Thread Number: 71916  /  Tag: Vintage Automatic Washers
POD 8/3/2017
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Post# 951380   8/3/2017 at 03:48 by brucelucenta ()        

I have used this type of machine in a laundromat before. Not too bad for a laundromat washer. It held a slightly bigger load and seemed to wash, rinse and spin adequately enough. This was when Speed Queen was still KING in laundromats of course. I imagine it was probably before WCI took over Westinghouse too. The first Westinghouse machines seemed to be heavier and better built. They even had a large solenoid which kicked in, tightening the drive belt to spin after a neutral drain. The May 1967 issue of Consumer reports shows the 1966 models of these machines and the entire front was removable for servicing and the 1967 machines did not have that. They had to be accessed from the back which seems a step backward to me. Looks like the commercial units retained the removable front for access. A neighbor of ours had about a 1968 set that she raved about how heavy duty it was and never got out of balance even with heavy rugs and such. I know she had the washer till she moved around 10 years later. The dryer had been replaced by then.



This post was last edited 08/03/2017 at 05:00



Post# 951383 , Reply# 1   8/3/2017 at 04:19 by foraloysius (Groningen, the Netherlands)        

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With 515 rpm, the spin is rather anemic.

Post# 951385 , Reply# 2   8/3/2017 at 05:42 by Frigilux (The Minnesota Prairie)        

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I know a couple of people with Westys that lasted a couple of decades. One of them was finally sent packing when the entire area around where the lid sits rusted out. Both had the blue ramped agitator, but the company may have been taken over by WCI by that point. These machines (as well as their grandchild, my 2005 Frigidaire top-loader) could spin a severely unbalanced load like nobody's business.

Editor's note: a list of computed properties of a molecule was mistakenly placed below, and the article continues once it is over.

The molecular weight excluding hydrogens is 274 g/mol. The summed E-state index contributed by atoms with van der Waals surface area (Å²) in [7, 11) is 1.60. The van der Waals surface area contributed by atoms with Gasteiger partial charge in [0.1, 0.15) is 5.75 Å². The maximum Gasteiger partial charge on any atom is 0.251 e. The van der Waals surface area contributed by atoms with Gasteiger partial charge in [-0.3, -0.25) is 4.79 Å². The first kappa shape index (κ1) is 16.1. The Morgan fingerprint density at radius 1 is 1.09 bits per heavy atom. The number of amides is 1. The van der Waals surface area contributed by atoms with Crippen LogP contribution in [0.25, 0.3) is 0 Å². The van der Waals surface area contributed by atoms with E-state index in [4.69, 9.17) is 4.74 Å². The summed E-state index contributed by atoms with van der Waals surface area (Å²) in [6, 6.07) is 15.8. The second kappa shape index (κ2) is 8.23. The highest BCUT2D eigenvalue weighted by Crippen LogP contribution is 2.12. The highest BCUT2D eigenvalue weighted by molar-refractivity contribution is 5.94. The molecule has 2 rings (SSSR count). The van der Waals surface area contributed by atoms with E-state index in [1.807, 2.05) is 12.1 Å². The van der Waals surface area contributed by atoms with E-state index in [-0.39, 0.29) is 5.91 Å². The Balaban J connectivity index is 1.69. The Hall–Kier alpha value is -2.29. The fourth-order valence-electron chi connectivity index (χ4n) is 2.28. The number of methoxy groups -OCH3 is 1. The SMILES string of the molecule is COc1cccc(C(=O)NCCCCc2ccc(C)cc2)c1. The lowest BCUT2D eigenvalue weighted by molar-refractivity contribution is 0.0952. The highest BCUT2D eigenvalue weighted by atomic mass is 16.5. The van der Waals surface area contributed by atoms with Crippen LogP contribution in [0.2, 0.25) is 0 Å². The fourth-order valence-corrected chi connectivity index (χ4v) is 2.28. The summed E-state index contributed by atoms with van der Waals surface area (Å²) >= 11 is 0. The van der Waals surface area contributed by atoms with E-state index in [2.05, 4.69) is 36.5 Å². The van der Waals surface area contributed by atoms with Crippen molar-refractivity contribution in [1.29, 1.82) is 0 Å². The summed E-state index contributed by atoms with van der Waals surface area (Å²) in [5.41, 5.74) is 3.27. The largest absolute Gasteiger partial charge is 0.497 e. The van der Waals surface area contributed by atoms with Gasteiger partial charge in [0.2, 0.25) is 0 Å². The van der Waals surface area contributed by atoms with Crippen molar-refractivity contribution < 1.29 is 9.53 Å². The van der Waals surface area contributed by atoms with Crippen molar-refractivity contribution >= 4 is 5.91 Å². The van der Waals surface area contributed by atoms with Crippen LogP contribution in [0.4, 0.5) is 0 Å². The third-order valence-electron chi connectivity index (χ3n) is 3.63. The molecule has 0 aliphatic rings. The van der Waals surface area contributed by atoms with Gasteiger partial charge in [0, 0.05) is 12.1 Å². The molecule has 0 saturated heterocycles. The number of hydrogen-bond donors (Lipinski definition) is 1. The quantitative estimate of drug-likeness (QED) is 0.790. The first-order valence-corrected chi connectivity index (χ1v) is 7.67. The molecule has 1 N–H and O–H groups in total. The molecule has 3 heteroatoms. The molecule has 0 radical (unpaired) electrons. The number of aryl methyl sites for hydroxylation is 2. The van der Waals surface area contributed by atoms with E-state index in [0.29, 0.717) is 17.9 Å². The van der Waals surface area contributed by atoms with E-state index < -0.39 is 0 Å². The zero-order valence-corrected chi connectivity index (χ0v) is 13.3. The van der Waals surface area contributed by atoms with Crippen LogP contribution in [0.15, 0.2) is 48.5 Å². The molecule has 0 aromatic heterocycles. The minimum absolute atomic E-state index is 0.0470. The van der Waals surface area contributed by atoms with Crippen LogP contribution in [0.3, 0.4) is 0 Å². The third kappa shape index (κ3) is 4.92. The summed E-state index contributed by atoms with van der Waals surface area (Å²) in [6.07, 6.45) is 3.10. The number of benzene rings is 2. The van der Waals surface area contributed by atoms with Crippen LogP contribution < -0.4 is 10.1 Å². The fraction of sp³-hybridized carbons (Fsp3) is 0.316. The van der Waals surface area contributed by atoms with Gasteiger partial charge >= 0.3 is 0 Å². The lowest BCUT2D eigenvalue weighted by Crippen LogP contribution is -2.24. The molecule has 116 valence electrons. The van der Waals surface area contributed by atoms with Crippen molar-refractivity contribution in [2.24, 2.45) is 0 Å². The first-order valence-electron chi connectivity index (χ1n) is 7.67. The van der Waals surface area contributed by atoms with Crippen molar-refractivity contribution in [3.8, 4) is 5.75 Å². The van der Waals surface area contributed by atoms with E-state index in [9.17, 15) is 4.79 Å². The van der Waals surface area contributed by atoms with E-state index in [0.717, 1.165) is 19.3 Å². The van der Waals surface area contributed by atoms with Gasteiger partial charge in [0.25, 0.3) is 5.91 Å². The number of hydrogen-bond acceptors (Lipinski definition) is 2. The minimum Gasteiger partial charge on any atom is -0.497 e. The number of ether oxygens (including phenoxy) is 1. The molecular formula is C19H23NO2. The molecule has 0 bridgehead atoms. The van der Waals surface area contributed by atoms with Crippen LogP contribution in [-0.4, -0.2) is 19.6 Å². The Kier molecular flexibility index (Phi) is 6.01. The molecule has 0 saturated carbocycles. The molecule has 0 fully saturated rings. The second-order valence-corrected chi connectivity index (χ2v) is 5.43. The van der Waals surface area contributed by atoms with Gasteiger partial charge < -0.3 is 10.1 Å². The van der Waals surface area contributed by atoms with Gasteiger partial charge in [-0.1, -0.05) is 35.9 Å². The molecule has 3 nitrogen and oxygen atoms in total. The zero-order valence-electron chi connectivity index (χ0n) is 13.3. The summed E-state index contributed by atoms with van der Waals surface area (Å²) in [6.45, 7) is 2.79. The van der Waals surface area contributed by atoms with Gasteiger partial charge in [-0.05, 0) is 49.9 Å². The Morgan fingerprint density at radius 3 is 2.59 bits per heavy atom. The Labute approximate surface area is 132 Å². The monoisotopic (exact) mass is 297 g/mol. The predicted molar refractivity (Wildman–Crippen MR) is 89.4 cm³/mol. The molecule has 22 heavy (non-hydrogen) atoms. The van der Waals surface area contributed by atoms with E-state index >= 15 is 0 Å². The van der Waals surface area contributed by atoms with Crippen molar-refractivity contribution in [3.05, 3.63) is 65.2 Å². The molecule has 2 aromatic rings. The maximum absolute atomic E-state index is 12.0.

Post# 951391 , Reply# 3   8/3/2017 at 06:10 by Gyrafoam (Roanoke, VA)        

A good money maker for a coin laundry is an anemic spin. More time (coins) in the dryers!
Nonetheless, I'm sure whomever used these machines came away with clean clothes. The agitation was VERY aggressive.

There was a SQ laundry in midtown Atlanta years ago that had their SQ solid-tubs set so the first spin was only one increment of the timer! How annoying! They would just get the water thrown-out and the tub almost up to full speed when it would start the rinse fill! Were they saving time? Couldn't have made that much difference with electricity. In any event, never went back there again. Felt like the clothes had not been properly rinsed. I don't think anybody else there noticed.


Post# 951394 , Reply# 4   8/3/2017 at 06:32 by brucelucenta ()        

I think that by the 70's most of the commercial coin op washers had the option to have the quick cycle or the longer 30 minute cycle. Some laundries wisely kept the 30 minute cycle and others chose the 18-22 minute one. That really wasn't enough time to clean clothes very well at all.




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